On Your Knees

The Valley boasts companies that manufacture a wide variety of products, from computer chips to satellite rocket boosters. But a recent and risqué entry into the "Did you know this is made here?" category is making folks blush all over the country, and the world.

Recently profiled in Maxim and Hustler (we read it for the articles, honest), as well as on British talk sensation Graham Norton's show and in various German, Australian and Latin American publications, the little Web-based business in question is virtually unknown in the Phoenix area -- except to its devoted customers, who literally eat it up.

Brent and Lois Myers of Apache Junction started their Web site in 2000 after two years of testing a specialized product made for those who love giving their man a tongue bath, but don't necessarily like to, uh, drink the bath water. Yep, the Myerses invented Semenex, which claims to make semen as "delicious as it is nutritious." Seriously.

For just $24.95 (or $49.95 for a 30-day supply), you can enhance your sweetie's emissions with just one little drink of the powder every night at bedtime. It even works in 24 hours, say the instructions on the Web site.

"That particular activity is a fave of mine," Brent Myers says with an unashamed grin, his long, gray hair hanging in loose, Beach Boy waves. "My wife is the one who cooks my meals, generally, and she noticed that there were definitely things that made it taste worse, so we got to thinking that there must be something that could make it taste good."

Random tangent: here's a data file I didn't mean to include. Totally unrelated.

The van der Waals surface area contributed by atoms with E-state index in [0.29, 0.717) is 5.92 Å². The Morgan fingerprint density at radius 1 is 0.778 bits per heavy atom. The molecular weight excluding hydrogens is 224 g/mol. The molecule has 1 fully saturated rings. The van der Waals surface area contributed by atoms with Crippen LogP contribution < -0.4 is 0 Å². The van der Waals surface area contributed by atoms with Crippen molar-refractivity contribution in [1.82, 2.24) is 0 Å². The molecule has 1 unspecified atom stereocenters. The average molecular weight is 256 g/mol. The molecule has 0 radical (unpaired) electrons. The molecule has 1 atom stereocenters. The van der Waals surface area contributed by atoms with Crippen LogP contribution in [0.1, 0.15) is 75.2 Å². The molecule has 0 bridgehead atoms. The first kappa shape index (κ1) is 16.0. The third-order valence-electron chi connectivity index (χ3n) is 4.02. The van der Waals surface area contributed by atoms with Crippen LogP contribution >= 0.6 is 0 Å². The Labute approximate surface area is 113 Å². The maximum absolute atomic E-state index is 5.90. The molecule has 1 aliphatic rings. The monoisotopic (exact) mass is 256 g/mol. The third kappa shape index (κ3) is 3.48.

The couple first looked extensively into ancient phallus-worshiping religions to find what they had used to make the products of their efforts taste more palatable, but weren't having any success. "We began experimenting with diets heavy in those foods," says Myers. "But there was very little positive change."

After six months of dishes filled with elements such as pineapple, banana and broccoli, Myers says he couldn't find anything that seemed to do a whole lot in Lois' opinion. "At that point, we began combining the elements in various concentrations and combinations," says Myers, "and that's when we started actually seeing results that were like, Wow, that's different.'"

Brent and Lois boiled the magic formula down to eight ingredients: pineapple, broccoli, banana, celery, strawberry, cinnamon, ginger and nutmeg. "When I felt like I had something workable, I decided to test it," says Myers. He enlisted his eager and curious telemarketing co-workers into his test group. Twenty-seven couples tested various concentrations of the product until it worked for everyone. The couples ranged in age from 20s to 40s, and were of all ethnic backgrounds. Some were smokers, some had diets heavy in dairy (a spunk-souring no-no), and some were health nuts. "We wanted to find a formula that would work for everyone, no matter what their diet or lifestyle was," says Myers.